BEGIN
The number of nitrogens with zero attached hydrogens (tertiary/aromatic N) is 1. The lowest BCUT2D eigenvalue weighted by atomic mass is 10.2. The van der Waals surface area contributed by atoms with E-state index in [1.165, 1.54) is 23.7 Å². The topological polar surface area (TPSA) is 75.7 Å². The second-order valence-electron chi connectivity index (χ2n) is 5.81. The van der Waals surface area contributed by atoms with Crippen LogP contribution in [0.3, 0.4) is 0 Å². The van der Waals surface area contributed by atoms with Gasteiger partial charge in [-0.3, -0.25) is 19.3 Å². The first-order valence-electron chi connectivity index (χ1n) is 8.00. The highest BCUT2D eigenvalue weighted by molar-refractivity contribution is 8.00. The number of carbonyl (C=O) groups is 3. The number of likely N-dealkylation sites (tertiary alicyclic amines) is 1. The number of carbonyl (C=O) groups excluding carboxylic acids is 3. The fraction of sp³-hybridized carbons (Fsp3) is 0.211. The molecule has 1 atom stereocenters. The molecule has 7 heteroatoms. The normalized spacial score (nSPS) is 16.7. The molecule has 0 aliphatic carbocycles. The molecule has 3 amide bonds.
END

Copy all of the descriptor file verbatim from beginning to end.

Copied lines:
The number of nitrogens with zero attached hydrogens (tertiary/aromatic N) is 1. The lowest BCUT2D eigenvalue weighted by atomic mass is 10.2. The van der Waals surface area contributed by atoms with E-state index in [1.165, 1.54) is 23.7 Å². The topological polar surface area (TPSA) is 75.7 Å². The second-order valence-electron chi connectivity index (χ2n) is 5.81. The van der Waals surface area contributed by atoms with Crippen LogP contribution in [0.3, 0.4) is 0 Å². The van der Waals surface area contributed by atoms with Gasteiger partial charge in [-0.3, -0.25) is 19.3 Å². The first-order valence-electron chi connectivity index (χ1n) is 8.00. The highest BCUT2D eigenvalue weighted by molar-refractivity contribution is 8.00. The number of carbonyl (C=O) groups is 3. The number of likely N-dealkylation sites (tertiary alicyclic amines) is 1. The number of carbonyl (C=O) groups excluding carboxylic acids is 3. The fraction of sp³-hybridized carbons (Fsp3) is 0.211. The molecule has 1 atom stereocenters. The molecule has 7 heteroatoms. The normalized spacial score (nSPS) is 16.7. The molecule has 0 aliphatic carbocycles. The molecule has 3 amide bonds.